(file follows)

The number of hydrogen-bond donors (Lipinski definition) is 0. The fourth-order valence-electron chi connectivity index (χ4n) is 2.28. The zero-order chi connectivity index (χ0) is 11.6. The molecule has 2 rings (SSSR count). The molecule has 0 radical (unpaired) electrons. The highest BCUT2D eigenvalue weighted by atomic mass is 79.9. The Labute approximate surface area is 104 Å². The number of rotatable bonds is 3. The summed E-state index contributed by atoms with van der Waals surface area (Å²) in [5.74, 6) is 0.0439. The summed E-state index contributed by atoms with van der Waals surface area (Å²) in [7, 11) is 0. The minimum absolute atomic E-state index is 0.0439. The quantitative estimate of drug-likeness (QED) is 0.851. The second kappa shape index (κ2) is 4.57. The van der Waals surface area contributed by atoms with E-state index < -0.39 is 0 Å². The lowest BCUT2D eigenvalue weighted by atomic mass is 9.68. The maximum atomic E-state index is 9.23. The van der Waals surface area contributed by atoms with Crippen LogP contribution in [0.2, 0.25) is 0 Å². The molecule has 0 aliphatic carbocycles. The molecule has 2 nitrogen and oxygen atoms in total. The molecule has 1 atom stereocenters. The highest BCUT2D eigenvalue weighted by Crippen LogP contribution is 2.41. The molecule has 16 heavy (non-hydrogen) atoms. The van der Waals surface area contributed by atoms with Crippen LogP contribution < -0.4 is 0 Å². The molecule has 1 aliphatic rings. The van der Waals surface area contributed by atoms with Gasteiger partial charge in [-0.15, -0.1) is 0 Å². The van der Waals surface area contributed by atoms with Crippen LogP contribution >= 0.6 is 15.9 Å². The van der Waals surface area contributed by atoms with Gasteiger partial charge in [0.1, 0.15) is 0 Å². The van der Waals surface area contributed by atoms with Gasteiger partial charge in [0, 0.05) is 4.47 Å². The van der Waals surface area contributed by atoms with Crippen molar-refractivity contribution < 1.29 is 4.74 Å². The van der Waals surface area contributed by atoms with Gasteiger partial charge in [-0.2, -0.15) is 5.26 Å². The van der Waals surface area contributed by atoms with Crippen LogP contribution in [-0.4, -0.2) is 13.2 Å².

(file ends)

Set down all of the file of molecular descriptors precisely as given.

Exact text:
The number of hydrogen-bond donors (Lipinski definition) is 0. The fourth-order valence-electron chi connectivity index (χ4n) is 2.28. The zero-order chi connectivity index (χ0) is 11.6. The molecule has 2 rings (SSSR count). The molecule has 0 radical (unpaired) electrons. The highest BCUT2D eigenvalue weighted by atomic mass is 79.9. The Labute approximate surface area is 104 Å². The number of rotatable bonds is 3. The summed E-state index contributed by atoms with van der Waals surface area (Å²) in [5.74, 6) is 0.0439. The summed E-state index contributed by atoms with van der Waals surface area (Å²) in [7, 11) is 0. The minimum absolute atomic E-state index is 0.0439. The quantitative estimate of drug-likeness (QED) is 0.851. The second kappa shape index (κ2) is 4.57. The van der Waals surface area contributed by atoms with E-state index < -0.39 is 0 Å². The lowest BCUT2D eigenvalue weighted by atomic mass is 9.68. The maximum atomic E-state index is 9.23. The van der Waals surface area contributed by atoms with Crippen LogP contribution in [0.2, 0.25) is 0 Å². The molecule has 0 aliphatic carbocycles. The molecule has 2 nitrogen and oxygen atoms in total. The molecule has 1 atom stereocenters. The highest BCUT2D eigenvalue weighted by Crippen LogP contribution is 2.41. The molecule has 16 heavy (non-hydrogen) atoms. The van der Waals surface area contributed by atoms with Crippen LogP contribution < -0.4 is 0 Å². The molecule has 1 aliphatic rings. The van der Waals surface area contributed by atoms with Gasteiger partial charge in [-0.15, -0.1) is 0 Å². The van der Waals surface area contributed by atoms with Crippen LogP contribution >= 0.6 is 15.9 Å². The van der Waals surface area contributed by atoms with Gasteiger partial charge in [0.1, 0.15) is 0 Å². The van der Waals surface area contributed by atoms with Gasteiger partial charge in [0, 0.05) is 4.47 Å². The van der Waals surface area contributed by atoms with Crippen molar-refractivity contribution < 1.29 is 4.74 Å². The van der Waals surface area contributed by atoms with Gasteiger partial charge in [-0.2, -0.15) is 5.26 Å². The van der Waals surface area contributed by atoms with Crippen LogP contribution in [-0.4, -0.2) is 13.2 Å².